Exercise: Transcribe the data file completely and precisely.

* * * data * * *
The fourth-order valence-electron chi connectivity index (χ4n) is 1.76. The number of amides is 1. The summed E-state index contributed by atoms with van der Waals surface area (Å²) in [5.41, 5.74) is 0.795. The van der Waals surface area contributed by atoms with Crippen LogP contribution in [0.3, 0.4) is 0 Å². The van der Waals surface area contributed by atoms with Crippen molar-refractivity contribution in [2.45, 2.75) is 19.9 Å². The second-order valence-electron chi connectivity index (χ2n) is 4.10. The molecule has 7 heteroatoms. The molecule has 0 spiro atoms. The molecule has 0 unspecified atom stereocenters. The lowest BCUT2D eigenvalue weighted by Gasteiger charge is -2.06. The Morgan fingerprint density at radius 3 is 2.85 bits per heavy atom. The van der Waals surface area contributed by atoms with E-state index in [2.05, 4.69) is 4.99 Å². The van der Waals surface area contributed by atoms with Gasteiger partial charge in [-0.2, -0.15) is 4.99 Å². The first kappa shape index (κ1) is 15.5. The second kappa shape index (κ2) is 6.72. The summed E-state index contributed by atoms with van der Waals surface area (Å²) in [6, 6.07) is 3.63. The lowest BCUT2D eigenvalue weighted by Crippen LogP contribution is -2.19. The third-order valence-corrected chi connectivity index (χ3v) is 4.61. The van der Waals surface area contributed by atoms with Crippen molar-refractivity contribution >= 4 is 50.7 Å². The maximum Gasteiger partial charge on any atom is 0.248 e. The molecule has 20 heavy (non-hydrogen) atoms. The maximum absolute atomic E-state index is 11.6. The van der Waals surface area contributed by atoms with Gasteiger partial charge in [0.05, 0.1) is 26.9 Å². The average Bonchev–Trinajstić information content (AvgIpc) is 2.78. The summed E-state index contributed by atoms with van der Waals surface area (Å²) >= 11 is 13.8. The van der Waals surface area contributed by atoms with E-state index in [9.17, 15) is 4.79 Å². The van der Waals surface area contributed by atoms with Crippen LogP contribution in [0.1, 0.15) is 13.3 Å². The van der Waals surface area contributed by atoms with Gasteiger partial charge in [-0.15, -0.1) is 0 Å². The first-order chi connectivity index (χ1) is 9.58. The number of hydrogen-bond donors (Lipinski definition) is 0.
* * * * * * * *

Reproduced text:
The fourth-order valence-electron chi connectivity index (χ4n) is 1.76. The number of amides is 1. The summed E-state index contributed by atoms with van der Waals surface area (Å²) in [5.41, 5.74) is 0.795. The van der Waals surface area contributed by atoms with Crippen LogP contribution in [0.3, 0.4) is 0 Å². The van der Waals surface area contributed by atoms with Crippen molar-refractivity contribution in [2.45, 2.75) is 19.9 Å². The second-order valence-electron chi connectivity index (χ2n) is 4.10. The molecule has 7 heteroatoms. The molecule has 0 spiro atoms. The molecule has 0 unspecified atom stereocenters. The lowest BCUT2D eigenvalue weighted by Gasteiger charge is -2.06. The Morgan fingerprint density at radius 3 is 2.85 bits per heavy atom. The van der Waals surface area contributed by atoms with E-state index in [2.05, 4.69) is 4.99 Å². The van der Waals surface area contributed by atoms with Gasteiger partial charge in [-0.2, -0.15) is 4.99 Å². The first kappa shape index (κ1) is 15.5. The second kappa shape index (κ2) is 6.72. The summed E-state index contributed by atoms with van der Waals surface area (Å²) in [6, 6.07) is 3.63. The lowest BCUT2D eigenvalue weighted by Crippen LogP contribution is -2.19. The third-order valence-corrected chi connectivity index (χ3v) is 4.61. The van der Waals surface area contributed by atoms with Crippen molar-refractivity contribution >= 4 is 50.7 Å². The maximum Gasteiger partial charge on any atom is 0.248 e. The molecule has 20 heavy (non-hydrogen) atoms. The maximum absolute atomic E-state index is 11.6. The van der Waals surface area contributed by atoms with Gasteiger partial charge in [0.05, 0.1) is 26.9 Å². The average Bonchev–Trinajstić information content (AvgIpc) is 2.78. The summed E-state index contributed by atoms with van der Waals surface area (Å²) >= 11 is 13.8. The van der Waals surface area contributed by atoms with E-state index in [9.17, 15) is 4.79 Å². The van der Waals surface area contributed by atoms with Crippen LogP contribution in [0.1, 0.15) is 13.3 Å². The van der Waals surface area contributed by atoms with Gasteiger partial charge in [-0.15, -0.1) is 0 Å². The first-order chi connectivity index (χ1) is 9.58. The number of hydrogen-bond donors (Lipinski definition) is 0.